By Tina VanSteenbergen
We were recently asked to write pieces of “reaction” for the Phired Up Blog. We were given many prompts to react to: our annual Growth Survey Data, recent visits to campuses we work with, the upcoming recruitment season. All worth thinking about, all worth reacting to—at some point. But not this week. This week, this month, this summer, I’ve had trouble reacting to anything other than the current state of our world. One of fear, isolation, and hate.
How could we think or feel about anything else these days? We turn on the news, open the internet, visit our favorite social media platforms, and are bombarded by terrifying stories of needless murders, of peaceful protests turned deadly, of various identified groups separating themselves from one other based on religion or race, to terrorist bombings killing hundreds of people at once.
(Well, everywhere that the Pokemon pictures aren’t. But that’s a whole other blog.)
The only real place I haven’t seen these stories of danger and despair is on a feed full of fraternities and sororities. Our headquarters are putting up beautiful photos from Conventions and Leadership Conferences. Recruitment Counselors are excitedly deactivating Facebook until after formal recruitment is complete. Fraternity Rush Chairmen are sending out invitations for events happening in the fall. Members are relaxing by the pool with some of their local bothers and sisters, counting down the days until they can be reunited with the rest.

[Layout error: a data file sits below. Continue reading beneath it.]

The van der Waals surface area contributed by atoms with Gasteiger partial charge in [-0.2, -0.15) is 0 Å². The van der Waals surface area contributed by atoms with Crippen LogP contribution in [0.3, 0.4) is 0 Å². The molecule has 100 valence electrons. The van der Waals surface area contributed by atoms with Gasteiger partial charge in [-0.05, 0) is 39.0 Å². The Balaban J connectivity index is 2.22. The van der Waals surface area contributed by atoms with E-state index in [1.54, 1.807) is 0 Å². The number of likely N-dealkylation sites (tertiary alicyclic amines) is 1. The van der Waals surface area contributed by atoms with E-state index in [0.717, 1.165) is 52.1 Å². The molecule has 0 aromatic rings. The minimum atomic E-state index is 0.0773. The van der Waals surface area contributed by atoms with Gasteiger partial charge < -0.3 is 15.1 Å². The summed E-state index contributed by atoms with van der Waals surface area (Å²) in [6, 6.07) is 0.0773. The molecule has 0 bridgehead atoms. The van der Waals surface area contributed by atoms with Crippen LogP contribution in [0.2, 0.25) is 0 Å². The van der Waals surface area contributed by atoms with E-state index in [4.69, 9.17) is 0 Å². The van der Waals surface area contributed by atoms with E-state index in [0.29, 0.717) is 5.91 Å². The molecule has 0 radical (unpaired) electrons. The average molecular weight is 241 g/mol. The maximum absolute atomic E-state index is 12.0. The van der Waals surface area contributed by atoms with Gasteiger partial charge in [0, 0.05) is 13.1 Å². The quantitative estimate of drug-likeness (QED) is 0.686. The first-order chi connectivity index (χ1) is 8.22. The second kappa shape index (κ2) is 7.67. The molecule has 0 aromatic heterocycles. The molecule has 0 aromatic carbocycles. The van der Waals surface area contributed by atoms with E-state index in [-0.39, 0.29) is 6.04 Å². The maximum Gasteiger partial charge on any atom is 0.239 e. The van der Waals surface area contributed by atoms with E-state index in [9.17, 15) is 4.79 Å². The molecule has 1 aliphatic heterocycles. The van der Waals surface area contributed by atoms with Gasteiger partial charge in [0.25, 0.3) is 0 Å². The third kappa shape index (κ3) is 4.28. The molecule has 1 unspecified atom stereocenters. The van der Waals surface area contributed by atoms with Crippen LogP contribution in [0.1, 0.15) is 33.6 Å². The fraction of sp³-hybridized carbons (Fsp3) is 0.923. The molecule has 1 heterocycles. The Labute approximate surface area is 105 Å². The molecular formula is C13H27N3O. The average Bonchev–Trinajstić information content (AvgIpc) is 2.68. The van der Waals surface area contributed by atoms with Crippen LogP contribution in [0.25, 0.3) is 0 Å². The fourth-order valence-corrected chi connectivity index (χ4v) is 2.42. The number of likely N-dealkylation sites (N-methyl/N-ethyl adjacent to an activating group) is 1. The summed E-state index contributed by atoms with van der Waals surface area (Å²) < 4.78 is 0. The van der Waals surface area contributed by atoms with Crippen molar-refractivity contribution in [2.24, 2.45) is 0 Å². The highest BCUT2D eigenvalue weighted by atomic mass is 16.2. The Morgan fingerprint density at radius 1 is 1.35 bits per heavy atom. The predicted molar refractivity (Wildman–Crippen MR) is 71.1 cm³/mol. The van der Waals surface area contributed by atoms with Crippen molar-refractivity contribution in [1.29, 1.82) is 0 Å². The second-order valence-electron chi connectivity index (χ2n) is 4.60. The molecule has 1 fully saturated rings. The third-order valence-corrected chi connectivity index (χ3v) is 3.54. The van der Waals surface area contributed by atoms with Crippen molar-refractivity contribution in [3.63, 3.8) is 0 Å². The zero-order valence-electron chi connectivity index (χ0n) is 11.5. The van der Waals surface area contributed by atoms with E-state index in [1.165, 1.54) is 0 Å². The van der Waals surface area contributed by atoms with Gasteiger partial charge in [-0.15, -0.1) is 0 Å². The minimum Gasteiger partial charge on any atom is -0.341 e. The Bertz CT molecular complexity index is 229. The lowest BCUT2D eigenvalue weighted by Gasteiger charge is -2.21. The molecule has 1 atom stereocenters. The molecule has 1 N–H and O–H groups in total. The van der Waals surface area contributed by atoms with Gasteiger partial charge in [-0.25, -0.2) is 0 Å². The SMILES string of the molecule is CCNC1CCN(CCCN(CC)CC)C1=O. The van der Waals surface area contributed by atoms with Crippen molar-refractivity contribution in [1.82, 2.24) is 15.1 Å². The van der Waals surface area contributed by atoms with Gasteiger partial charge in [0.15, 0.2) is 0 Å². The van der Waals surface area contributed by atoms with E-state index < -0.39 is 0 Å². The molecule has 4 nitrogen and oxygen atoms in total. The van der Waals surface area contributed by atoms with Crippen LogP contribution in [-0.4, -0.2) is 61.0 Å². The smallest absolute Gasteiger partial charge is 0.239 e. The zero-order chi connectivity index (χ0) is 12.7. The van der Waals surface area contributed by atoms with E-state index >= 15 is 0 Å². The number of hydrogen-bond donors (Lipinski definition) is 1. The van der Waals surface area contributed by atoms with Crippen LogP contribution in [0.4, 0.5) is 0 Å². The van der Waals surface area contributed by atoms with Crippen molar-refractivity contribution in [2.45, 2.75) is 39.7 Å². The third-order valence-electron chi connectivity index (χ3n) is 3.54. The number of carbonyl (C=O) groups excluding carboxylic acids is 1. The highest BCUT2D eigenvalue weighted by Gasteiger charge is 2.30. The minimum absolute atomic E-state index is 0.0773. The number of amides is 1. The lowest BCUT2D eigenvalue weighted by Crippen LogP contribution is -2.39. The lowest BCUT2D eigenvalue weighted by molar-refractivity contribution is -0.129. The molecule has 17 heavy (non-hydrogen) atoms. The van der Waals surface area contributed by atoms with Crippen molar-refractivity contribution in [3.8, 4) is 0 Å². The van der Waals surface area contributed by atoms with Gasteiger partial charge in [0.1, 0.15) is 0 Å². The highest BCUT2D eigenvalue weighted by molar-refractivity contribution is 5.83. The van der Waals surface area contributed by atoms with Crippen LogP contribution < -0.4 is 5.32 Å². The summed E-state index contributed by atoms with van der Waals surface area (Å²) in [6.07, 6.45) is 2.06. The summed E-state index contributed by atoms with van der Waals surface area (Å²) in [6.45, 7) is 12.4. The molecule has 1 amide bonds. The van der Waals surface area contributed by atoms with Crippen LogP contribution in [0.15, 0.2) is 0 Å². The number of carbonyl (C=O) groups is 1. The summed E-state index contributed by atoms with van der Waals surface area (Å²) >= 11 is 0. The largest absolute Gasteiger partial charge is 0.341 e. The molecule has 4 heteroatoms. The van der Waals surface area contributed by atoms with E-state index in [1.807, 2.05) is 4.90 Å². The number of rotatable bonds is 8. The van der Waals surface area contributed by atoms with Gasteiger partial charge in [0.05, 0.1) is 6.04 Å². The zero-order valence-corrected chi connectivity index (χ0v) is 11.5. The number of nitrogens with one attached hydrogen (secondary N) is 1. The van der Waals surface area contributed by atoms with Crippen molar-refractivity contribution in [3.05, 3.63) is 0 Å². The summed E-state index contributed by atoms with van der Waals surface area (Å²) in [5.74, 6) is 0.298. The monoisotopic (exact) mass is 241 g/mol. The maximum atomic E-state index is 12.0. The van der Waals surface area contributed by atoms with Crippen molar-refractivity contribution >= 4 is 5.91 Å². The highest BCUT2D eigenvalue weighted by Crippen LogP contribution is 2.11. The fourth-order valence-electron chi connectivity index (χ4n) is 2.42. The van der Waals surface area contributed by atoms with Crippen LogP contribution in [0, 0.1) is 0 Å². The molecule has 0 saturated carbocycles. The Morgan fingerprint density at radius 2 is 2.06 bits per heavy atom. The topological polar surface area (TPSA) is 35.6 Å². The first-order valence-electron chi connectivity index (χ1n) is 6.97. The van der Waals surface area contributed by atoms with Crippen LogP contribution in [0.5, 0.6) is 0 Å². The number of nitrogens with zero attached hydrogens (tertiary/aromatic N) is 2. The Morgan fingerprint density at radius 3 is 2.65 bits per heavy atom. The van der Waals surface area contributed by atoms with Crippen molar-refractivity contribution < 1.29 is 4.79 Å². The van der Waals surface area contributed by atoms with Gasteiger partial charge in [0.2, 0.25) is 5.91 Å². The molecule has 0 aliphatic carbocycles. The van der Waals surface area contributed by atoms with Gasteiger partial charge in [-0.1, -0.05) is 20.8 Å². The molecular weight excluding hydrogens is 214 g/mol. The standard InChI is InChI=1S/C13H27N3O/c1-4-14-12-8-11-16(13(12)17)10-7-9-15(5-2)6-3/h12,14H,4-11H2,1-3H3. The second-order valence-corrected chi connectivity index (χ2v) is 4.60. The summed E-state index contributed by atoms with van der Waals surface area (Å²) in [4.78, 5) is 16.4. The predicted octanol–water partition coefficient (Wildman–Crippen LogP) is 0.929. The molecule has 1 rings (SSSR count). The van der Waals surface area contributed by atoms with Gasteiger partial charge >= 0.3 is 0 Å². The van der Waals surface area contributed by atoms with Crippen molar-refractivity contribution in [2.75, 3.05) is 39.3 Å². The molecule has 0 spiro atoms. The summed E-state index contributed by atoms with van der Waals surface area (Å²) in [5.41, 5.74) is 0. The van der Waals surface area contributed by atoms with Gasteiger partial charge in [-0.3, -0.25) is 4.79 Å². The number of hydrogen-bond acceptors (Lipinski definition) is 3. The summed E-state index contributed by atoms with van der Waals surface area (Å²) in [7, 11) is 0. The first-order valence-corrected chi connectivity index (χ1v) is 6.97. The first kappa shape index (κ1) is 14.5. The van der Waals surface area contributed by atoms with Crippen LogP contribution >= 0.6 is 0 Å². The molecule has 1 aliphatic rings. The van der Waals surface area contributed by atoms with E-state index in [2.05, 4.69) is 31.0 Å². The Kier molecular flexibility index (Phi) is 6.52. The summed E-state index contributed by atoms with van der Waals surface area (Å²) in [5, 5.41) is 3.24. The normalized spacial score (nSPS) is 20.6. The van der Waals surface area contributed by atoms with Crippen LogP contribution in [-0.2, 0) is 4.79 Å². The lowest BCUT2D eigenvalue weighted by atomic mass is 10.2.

Let me say this first: this is not necessarily a bad thing. In the middle of a bombardment of genuine terror, it’s nice to have fun photos and posts that bring a smile to my face.
But I think we’re missing an opportunity.
When I tell people what I enjoy most about working with members of fraternities and sororities, I tell them about the impressive amount of leadership we possess in our members. Our leaders are powerful. We’re motivated, capable, passionate, committed, and intentional. And in this moment, this week, this month, this summer, we’re missing an opportunity. To share our power. To direct our passion. To use our privilege.
We have a voice, and a loud one at that. And in regards to the current state of our world, we’re not using it. We’re not talking (loudly enough) about the fear and terror. We’re not sharing the messages of love and kindness our organizations were founded upon. We’re not vocally opening our doors to people in our communities who may feel lost, scared, or unsupported, offering the brotherhood and sisterhood we hold so dear. Our company co-founder Matt recently shared his reaction to the current state of the world and put out a call to action for us to use and amplify our voice.
Some of us are using it. Some of us desperately want to, but don’t know how. Some of us feel the pull, but are afraid—afraid to use that voice too loudly, afraid to use it in a way that hurts others, or afraid to use it in the wrong ways. That fear or concern is natural.
But when you feel it, I want you to remind yourself of this: your founders were probably afraid too. Afraid to step up. To be different. To advocate for others. To use their voice.
I love Convention photos. Seeing Recruitment Counselors give up social media to help PNMs find their homes makes me smile. Hearing Rush Chairs planning for their newest members gets me excited. I’m not asking that we stop celebrating, planning, or growing. But in a space of “reaction,” here’s mine:
Our organizations were created to build communities. Many of them were built as reactions—to experiences of dissonance on their campus, to moments of injustice, to feeling isolated or different. Now, hundreds of years later, it’s our turn to REACT. To stand up. To open our doors. To choose love. To be kind. To be brothers and sisters to everyone. To use our power, our passion, our privilege for good. To lead.